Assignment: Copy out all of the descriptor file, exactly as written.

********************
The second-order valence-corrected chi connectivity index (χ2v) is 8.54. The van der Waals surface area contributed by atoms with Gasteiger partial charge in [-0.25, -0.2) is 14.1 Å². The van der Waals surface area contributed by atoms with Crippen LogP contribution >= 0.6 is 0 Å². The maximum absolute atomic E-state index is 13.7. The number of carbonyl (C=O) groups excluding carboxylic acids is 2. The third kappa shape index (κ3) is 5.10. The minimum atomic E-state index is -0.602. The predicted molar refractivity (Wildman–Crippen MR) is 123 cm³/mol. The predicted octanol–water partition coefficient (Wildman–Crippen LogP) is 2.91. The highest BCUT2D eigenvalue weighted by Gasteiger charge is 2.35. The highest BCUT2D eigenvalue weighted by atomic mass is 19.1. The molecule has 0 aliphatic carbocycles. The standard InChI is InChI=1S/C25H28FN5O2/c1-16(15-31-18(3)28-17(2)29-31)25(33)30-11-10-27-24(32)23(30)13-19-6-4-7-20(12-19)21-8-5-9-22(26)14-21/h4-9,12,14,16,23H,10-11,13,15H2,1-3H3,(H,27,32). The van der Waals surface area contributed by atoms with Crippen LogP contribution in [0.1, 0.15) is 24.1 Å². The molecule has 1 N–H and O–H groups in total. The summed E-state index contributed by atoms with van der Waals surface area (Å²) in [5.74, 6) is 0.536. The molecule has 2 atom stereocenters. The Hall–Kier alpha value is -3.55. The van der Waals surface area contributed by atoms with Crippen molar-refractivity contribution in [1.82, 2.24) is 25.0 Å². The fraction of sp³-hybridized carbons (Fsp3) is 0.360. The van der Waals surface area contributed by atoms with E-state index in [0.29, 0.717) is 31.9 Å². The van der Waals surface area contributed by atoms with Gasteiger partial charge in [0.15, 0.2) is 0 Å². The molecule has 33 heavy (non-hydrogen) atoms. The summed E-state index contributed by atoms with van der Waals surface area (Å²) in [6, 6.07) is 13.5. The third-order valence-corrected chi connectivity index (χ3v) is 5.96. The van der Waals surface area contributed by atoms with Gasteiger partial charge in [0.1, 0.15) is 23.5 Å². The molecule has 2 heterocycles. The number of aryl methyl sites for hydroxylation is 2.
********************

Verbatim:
The second-order valence-corrected chi connectivity index (χ2v) is 8.54. The van der Waals surface area contributed by atoms with Gasteiger partial charge in [-0.25, -0.2) is 14.1 Å². The van der Waals surface area contributed by atoms with Crippen LogP contribution >= 0.6 is 0 Å². The maximum absolute atomic E-state index is 13.7. The number of carbonyl (C=O) groups excluding carboxylic acids is 2. The third kappa shape index (κ3) is 5.10. The minimum atomic E-state index is -0.602. The predicted molar refractivity (Wildman–Crippen MR) is 123 cm³/mol. The predicted octanol–water partition coefficient (Wildman–Crippen LogP) is 2.91. The highest BCUT2D eigenvalue weighted by Gasteiger charge is 2.35. The highest BCUT2D eigenvalue weighted by atomic mass is 19.1. The molecule has 0 aliphatic carbocycles. The standard InChI is InChI=1S/C25H28FN5O2/c1-16(15-31-18(3)28-17(2)29-31)25(33)30-11-10-27-24(32)23(30)13-19-6-4-7-20(12-19)21-8-5-9-22(26)14-21/h4-9,12,14,16,23H,10-11,13,15H2,1-3H3,(H,27,32). The van der Waals surface area contributed by atoms with Crippen LogP contribution in [0.1, 0.15) is 24.1 Å². The molecule has 1 N–H and O–H groups in total. The summed E-state index contributed by atoms with van der Waals surface area (Å²) in [5.74, 6) is 0.536. The molecule has 2 atom stereocenters. The Hall–Kier alpha value is -3.55. The van der Waals surface area contributed by atoms with Crippen molar-refractivity contribution in [1.82, 2.24) is 25.0 Å². The fraction of sp³-hybridized carbons (Fsp3) is 0.360. The van der Waals surface area contributed by atoms with E-state index in [0.29, 0.717) is 31.9 Å². The van der Waals surface area contributed by atoms with Gasteiger partial charge in [0.15, 0.2) is 0 Å². The molecule has 33 heavy (non-hydrogen) atoms. The summed E-state index contributed by atoms with van der Waals surface area (Å²) in [6, 6.07) is 13.5. The third-order valence-corrected chi connectivity index (χ3v) is 5.96. The van der Waals surface area contributed by atoms with Gasteiger partial charge in [0.1, 0.15) is 23.5 Å². The molecule has 2 heterocycles. The number of aryl methyl sites for hydroxylation is 2.